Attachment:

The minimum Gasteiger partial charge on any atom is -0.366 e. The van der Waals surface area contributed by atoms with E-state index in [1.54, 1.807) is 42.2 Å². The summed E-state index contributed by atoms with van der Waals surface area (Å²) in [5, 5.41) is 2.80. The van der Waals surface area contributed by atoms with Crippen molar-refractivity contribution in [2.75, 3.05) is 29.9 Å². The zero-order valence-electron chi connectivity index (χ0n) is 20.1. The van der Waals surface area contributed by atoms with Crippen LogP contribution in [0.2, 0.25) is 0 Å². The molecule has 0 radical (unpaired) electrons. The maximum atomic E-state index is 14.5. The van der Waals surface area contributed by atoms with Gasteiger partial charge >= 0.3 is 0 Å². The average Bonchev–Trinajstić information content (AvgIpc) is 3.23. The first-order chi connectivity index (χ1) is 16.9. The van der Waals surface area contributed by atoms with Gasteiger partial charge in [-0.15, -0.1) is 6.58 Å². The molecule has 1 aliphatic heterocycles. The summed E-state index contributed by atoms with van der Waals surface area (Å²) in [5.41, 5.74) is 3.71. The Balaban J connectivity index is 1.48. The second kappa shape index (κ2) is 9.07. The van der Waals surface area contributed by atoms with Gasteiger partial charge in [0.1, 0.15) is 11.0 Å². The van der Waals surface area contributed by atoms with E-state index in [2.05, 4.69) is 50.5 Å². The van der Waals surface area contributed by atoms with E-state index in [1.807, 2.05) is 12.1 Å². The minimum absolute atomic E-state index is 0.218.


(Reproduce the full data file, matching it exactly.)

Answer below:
The minimum Gasteiger partial charge on any atom is -0.366 e. The van der Waals surface area contributed by atoms with E-state index in [1.54, 1.807) is 42.2 Å². The summed E-state index contributed by atoms with van der Waals surface area (Å²) in [5, 5.41) is 2.80. The van der Waals surface area contributed by atoms with Crippen molar-refractivity contribution in [2.75, 3.05) is 29.9 Å². The zero-order valence-electron chi connectivity index (χ0n) is 20.1. The van der Waals surface area contributed by atoms with Crippen LogP contribution in [0.2, 0.25) is 0 Å². The molecule has 0 radical (unpaired) electrons. The maximum atomic E-state index is 14.5. The van der Waals surface area contributed by atoms with Gasteiger partial charge >= 0.3 is 0 Å². The average Bonchev–Trinajstić information content (AvgIpc) is 3.23. The first-order chi connectivity index (χ1) is 16.9. The van der Waals surface area contributed by atoms with Gasteiger partial charge in [-0.15, -0.1) is 6.58 Å². The molecule has 1 aliphatic heterocycles. The summed E-state index contributed by atoms with van der Waals surface area (Å²) in [5.41, 5.74) is 3.71. The Balaban J connectivity index is 1.48. The second kappa shape index (κ2) is 9.07. The van der Waals surface area contributed by atoms with Gasteiger partial charge in [0.1, 0.15) is 11.0 Å². The van der Waals surface area contributed by atoms with E-state index in [2.05, 4.69) is 50.5 Å². The van der Waals surface area contributed by atoms with E-state index in [1.807, 2.05) is 12.1 Å². The minimum absolute atomic E-state index is 0.218.